Little League overrules its own bylaw, allows 12-year-old with cerebral palsy back into dugout

Cameron Smith
Prep Rally

Little League International came to the rescue of a local league on Tuesday, overriding one of Little League's own inflexible rules which would have prohibited a 12-year-old with cerebral palsy from sitting in the dugout with his friends and teammates.

Brewster Little League's Evan Sussman — NBC 4 New York screengrab
Brewster Little League's Evan Sussman — NBC 4 New York screengrab

As reported by CBS New York, the Journal News and a handful of other area outlets, Brewster (N.Y.) Little League 12-year-old Evan Sussman suffers from cerebral palsy, but still considers himself part of the league's all-star squad. The middle schooler attended all of his team's games while serving as the team's scorekeeper throughout the Little League season and was expected to be in the dugout for a forthcoming tournament.

Those plans were unceremoniously derailed when a tournament director informed Sussman's coach, Bryan Brooks, that he would not be allowed in the dugout because he did not qualify as an official player on the team's roster. To accomplish that distinction, Sussman would have had to participate in at least 60 percent of the team's games.

Since the 12-year-old is confined to a wheelchair, that participation threshold was never a possibility. The participation and roster rules are allegedly instituted for liability reasons by Little League within the association's bylaws.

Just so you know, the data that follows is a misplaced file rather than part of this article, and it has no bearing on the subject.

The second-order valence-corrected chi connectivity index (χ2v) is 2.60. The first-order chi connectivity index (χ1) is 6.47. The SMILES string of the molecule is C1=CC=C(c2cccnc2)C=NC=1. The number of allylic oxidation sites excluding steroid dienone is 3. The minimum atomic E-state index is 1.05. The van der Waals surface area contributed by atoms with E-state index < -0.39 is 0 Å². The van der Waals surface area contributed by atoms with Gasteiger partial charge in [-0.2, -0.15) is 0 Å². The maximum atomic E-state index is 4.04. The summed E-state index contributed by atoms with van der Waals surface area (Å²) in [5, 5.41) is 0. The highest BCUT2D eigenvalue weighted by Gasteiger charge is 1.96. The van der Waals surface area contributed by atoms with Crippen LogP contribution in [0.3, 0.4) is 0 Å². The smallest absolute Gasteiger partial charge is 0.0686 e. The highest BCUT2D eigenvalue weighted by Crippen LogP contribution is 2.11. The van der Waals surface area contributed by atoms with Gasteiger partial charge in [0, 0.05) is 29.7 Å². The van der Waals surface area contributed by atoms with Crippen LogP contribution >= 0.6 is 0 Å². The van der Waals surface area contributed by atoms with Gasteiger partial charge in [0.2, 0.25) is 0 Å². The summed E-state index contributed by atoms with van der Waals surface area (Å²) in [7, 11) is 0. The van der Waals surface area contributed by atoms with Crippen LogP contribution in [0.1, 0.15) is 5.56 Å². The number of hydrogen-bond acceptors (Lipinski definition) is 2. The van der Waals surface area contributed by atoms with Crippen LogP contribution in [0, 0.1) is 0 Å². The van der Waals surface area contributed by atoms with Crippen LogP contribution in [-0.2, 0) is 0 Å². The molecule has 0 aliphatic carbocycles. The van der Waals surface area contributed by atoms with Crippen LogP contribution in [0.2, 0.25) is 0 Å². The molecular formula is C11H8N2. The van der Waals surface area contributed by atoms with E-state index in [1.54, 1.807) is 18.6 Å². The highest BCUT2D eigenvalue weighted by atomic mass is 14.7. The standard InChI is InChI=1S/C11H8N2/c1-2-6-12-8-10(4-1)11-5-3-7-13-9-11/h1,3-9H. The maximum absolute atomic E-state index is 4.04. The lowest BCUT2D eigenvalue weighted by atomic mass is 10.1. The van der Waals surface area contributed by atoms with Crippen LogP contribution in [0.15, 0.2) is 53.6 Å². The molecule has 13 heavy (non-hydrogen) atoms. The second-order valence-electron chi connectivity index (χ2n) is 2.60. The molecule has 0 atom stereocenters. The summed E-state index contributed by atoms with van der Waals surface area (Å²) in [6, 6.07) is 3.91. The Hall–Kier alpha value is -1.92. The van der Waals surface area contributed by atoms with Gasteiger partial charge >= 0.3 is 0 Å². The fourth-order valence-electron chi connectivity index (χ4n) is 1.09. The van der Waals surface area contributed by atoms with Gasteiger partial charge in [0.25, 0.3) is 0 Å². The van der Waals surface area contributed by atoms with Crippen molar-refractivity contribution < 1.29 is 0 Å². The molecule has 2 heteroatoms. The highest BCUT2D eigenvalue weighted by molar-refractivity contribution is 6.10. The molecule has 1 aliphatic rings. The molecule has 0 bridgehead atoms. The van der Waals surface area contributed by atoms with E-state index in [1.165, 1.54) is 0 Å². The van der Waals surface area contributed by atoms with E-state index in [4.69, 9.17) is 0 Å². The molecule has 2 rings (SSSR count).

Yet, just when it appeared that Sussman would be unfairly barred from sitting in the dugout as his squad's season reached a climax, officials from Little League International intervened and provided a direct override of standard regulations, stating that Sussman would immediately be eligible to sit in his team's dugout for the remainder of the season, a change that was implemented in time for the team's game against West Nyack (N.Y.) in the New York state Section 4 championship on Wednesday night.

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The integration of Sussman into the rest of the team was immediately hailed by his teammates, mother and the pre-teen himself as an important return to normalcy for the team.

"I know they want to be protective, but I still want to be in the dugout with everybody else," Sussman told CBS New York. "They need me."

Equally, Sussman needs the interaction he gets with his teammates, too.

"He has an experience like every other child does," said [Sussman's mother] Karen Kushnir. "He feels that he's part of the family and part of the community."

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